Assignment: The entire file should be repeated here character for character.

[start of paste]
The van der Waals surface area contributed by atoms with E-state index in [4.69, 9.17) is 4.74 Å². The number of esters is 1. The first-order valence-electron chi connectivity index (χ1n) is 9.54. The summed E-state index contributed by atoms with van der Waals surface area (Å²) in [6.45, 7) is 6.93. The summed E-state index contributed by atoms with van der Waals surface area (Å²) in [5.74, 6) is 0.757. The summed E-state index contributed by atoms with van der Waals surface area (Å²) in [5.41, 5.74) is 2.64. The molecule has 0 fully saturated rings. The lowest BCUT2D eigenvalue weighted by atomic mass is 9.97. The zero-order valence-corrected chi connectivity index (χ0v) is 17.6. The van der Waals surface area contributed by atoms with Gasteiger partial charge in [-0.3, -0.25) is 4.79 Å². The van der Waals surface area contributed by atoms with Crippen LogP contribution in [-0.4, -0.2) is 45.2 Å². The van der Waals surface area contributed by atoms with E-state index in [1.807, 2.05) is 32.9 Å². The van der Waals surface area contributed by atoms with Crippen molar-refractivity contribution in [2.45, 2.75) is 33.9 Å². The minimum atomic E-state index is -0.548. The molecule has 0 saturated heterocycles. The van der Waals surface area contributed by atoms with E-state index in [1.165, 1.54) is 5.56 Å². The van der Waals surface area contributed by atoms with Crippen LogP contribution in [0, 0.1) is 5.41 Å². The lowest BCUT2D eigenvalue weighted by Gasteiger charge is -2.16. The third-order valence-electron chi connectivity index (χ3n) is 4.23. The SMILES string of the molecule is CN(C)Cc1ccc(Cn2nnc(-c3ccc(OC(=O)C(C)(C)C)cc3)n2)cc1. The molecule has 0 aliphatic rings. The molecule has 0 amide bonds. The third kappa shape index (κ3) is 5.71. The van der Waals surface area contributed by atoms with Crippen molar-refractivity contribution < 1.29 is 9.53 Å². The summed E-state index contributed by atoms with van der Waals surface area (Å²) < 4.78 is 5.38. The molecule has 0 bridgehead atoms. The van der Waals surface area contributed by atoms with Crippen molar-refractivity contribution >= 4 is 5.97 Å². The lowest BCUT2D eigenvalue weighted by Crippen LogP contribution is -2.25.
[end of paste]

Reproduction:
The van der Waals surface area contributed by atoms with E-state index in [4.69, 9.17) is 4.74 Å². The number of esters is 1. The first-order valence-electron chi connectivity index (χ1n) is 9.54. The summed E-state index contributed by atoms with van der Waals surface area (Å²) in [6.45, 7) is 6.93. The summed E-state index contributed by atoms with van der Waals surface area (Å²) in [5.74, 6) is 0.757. The summed E-state index contributed by atoms with van der Waals surface area (Å²) in [5.41, 5.74) is 2.64. The molecule has 0 fully saturated rings. The lowest BCUT2D eigenvalue weighted by atomic mass is 9.97. The zero-order valence-corrected chi connectivity index (χ0v) is 17.6. The van der Waals surface area contributed by atoms with Gasteiger partial charge in [-0.3, -0.25) is 4.79 Å². The van der Waals surface area contributed by atoms with Crippen LogP contribution in [-0.4, -0.2) is 45.2 Å². The van der Waals surface area contributed by atoms with E-state index in [1.807, 2.05) is 32.9 Å². The van der Waals surface area contributed by atoms with Crippen molar-refractivity contribution in [2.45, 2.75) is 33.9 Å². The minimum atomic E-state index is -0.548. The molecule has 0 saturated heterocycles. The van der Waals surface area contributed by atoms with E-state index in [1.165, 1.54) is 5.56 Å². The van der Waals surface area contributed by atoms with Crippen LogP contribution in [0, 0.1) is 5.41 Å². The lowest BCUT2D eigenvalue weighted by Gasteiger charge is -2.16. The third-order valence-electron chi connectivity index (χ3n) is 4.23. The SMILES string of the molecule is CN(C)Cc1ccc(Cn2nnc(-c3ccc(OC(=O)C(C)(C)C)cc3)n2)cc1. The molecule has 0 aliphatic rings. The molecule has 0 amide bonds. The third kappa shape index (κ3) is 5.71. The van der Waals surface area contributed by atoms with Crippen molar-refractivity contribution < 1.29 is 9.53 Å². The summed E-state index contributed by atoms with van der Waals surface area (Å²) < 4.78 is 5.38. The molecule has 0 bridgehead atoms. The van der Waals surface area contributed by atoms with Crippen molar-refractivity contribution >= 4 is 5.97 Å². The lowest BCUT2D eigenvalue weighted by Crippen LogP contribution is -2.25.